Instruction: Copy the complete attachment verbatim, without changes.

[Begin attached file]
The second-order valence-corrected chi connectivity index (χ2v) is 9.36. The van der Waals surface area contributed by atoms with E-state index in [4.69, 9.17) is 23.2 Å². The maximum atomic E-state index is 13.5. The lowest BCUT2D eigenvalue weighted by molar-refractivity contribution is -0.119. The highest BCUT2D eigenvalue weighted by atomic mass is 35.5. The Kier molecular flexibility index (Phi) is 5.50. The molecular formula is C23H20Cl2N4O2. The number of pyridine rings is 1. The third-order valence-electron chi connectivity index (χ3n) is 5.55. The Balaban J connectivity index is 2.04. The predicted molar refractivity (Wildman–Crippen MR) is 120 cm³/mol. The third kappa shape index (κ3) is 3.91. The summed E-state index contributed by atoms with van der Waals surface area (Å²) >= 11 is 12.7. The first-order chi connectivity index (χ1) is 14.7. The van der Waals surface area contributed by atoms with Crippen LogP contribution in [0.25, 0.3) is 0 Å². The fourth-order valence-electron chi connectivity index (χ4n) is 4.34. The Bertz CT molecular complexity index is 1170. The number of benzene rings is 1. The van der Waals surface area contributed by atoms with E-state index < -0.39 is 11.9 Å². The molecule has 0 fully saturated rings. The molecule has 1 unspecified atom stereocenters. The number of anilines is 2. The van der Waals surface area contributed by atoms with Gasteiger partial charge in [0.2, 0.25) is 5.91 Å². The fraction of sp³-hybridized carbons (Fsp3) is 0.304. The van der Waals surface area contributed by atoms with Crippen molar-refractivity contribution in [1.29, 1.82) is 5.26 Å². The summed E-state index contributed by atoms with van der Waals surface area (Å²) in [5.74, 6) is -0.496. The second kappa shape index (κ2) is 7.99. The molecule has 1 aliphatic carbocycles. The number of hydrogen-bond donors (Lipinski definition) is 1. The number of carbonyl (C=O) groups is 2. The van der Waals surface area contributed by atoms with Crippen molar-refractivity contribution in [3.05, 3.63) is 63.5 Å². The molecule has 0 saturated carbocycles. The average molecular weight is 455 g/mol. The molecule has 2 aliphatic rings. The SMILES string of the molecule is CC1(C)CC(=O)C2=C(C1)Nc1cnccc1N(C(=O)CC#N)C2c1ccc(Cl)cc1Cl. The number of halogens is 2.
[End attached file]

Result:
The second-order valence-corrected chi connectivity index (χ2v) is 9.36. The van der Waals surface area contributed by atoms with E-state index in [4.69, 9.17) is 23.2 Å². The maximum atomic E-state index is 13.5. The lowest BCUT2D eigenvalue weighted by molar-refractivity contribution is -0.119. The highest BCUT2D eigenvalue weighted by atomic mass is 35.5. The Kier molecular flexibility index (Phi) is 5.50. The molecular formula is C23H20Cl2N4O2. The number of pyridine rings is 1. The third-order valence-electron chi connectivity index (χ3n) is 5.55. The Balaban J connectivity index is 2.04. The predicted molar refractivity (Wildman–Crippen MR) is 120 cm³/mol. The third kappa shape index (κ3) is 3.91. The summed E-state index contributed by atoms with van der Waals surface area (Å²) >= 11 is 12.7. The first-order chi connectivity index (χ1) is 14.7. The van der Waals surface area contributed by atoms with Crippen LogP contribution in [0.25, 0.3) is 0 Å². The fourth-order valence-electron chi connectivity index (χ4n) is 4.34. The Bertz CT molecular complexity index is 1170. The number of benzene rings is 1. The van der Waals surface area contributed by atoms with E-state index < -0.39 is 11.9 Å². The molecule has 0 fully saturated rings. The molecule has 1 unspecified atom stereocenters. The number of anilines is 2. The van der Waals surface area contributed by atoms with Gasteiger partial charge in [0.2, 0.25) is 5.91 Å². The fraction of sp³-hybridized carbons (Fsp3) is 0.304. The van der Waals surface area contributed by atoms with Crippen molar-refractivity contribution in [1.29, 1.82) is 5.26 Å². The summed E-state index contributed by atoms with van der Waals surface area (Å²) in [5.74, 6) is -0.496. The second kappa shape index (κ2) is 7.99. The molecule has 1 aliphatic carbocycles. The number of hydrogen-bond donors (Lipinski definition) is 1. The number of carbonyl (C=O) groups is 2. The van der Waals surface area contributed by atoms with Crippen molar-refractivity contribution in [3.05, 3.63) is 63.5 Å². The molecule has 0 saturated carbocycles. The average molecular weight is 455 g/mol. The molecule has 2 aliphatic rings. The SMILES string of the molecule is CC1(C)CC(=O)C2=C(C1)Nc1cnccc1N(C(=O)CC#N)C2c1ccc(Cl)cc1Cl. The number of halogens is 2.